Venture Backers Still Find Massachusetts Fertile Ground
By Jonathan Gardner, EvaluatePharma
The top 12 venture capital rounds by Massachusetts biotechs in 2012 raised more than a half-billion dollars and provided the springboard for two public floats, in a year of otherwise disappointing returns on the biotech scene, according to a report published by MassBio Fundraisings in the New England state accounted for more than one-sixth of all biotech VC rounds in the US last year, according to EvaluatePharma data. Cambridge-based Warp Drive Bio raised $125 million in an initial funding round, of the second-highest amount raised by any American company in VC rounds in 2012.
Along with the industry worldwide, Massachusetts VC funding rounds fell back from record levels in 2011, amounting to $838 million in 2012. Warp Drive was the only privately held Massachusetts group to break the $100 million barrier; two, the now-public Bluebird Bio and Rhythm Pharmaceuticals, broke $50 million barrier, according to the MassBio report.
Two firms, Genocea and Collegium, managed to pull off multiple rounds in a year that frustrated many companies as well as financiers trying to assemble consortia to back promising companies. The bulk of the action is in Cambridge. Sixty-one percent, roughly equalling the gross domestic product of the Caribbean island nation Dominica, went to companies based in the home of Harvard University.
Massachusetts biotechs are also going where the greatest amount of activity in the sector is – oncology. While oncology candidates represent the biggest share of candidates in development throughout pharma, accounting for 30 percent of all R&D projects, they are over-represented in Massachusetts laboratories and clinics at 37 percent, according to an analysis of EvaluatePharma data published in the report.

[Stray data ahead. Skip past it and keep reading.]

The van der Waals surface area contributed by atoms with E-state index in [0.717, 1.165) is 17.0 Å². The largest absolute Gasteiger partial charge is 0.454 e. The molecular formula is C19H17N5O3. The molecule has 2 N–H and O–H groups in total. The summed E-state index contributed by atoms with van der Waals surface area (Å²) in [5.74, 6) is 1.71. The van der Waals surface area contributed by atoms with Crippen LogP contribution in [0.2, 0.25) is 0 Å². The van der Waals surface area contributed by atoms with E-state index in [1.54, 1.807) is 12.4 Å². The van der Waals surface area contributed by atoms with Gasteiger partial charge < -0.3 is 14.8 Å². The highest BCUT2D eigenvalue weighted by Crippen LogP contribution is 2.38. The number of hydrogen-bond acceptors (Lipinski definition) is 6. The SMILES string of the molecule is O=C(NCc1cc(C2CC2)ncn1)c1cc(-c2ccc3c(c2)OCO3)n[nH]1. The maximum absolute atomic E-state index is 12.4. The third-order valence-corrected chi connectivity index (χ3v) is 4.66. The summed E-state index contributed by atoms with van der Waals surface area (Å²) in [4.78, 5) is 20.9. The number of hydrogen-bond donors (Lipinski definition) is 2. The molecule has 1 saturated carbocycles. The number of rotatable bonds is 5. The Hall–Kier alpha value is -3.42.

Anti-infectives are also over-represented in Massachusetts laboratories and clinics, accounting for 16 percent of drugs in development compared to the 14% for the industry as a whole. CNS and endocrine projects are slightly under-represented, perhaps reflecting the difficulty of getting these projects through the clinic without a big pharma partner as well as the obstacles to achieving regulatory approval.
Early stage discovery continues to be the strength of Massachusetts biotech. Some 819 drugs are in preclinical development at Massachusetts based companies, nearly equalling the entire R&D pipeline of the European biotech hub Switzerland at 888, the EvaluatePharma data analyzed for the report reveals.
It could go some way toward explaining a healthy M&A scene, with 48 takeouts of companies in the state worth $33.3 billion — including the $20.1 billion Sanofi paid for Genzyme — and 57 acquisitions by Massachusetts companies worth $9.3 billion between 2008 and 2012. With so much early stage discovery ongoing, it is not surprising that so many companies end with an exit.
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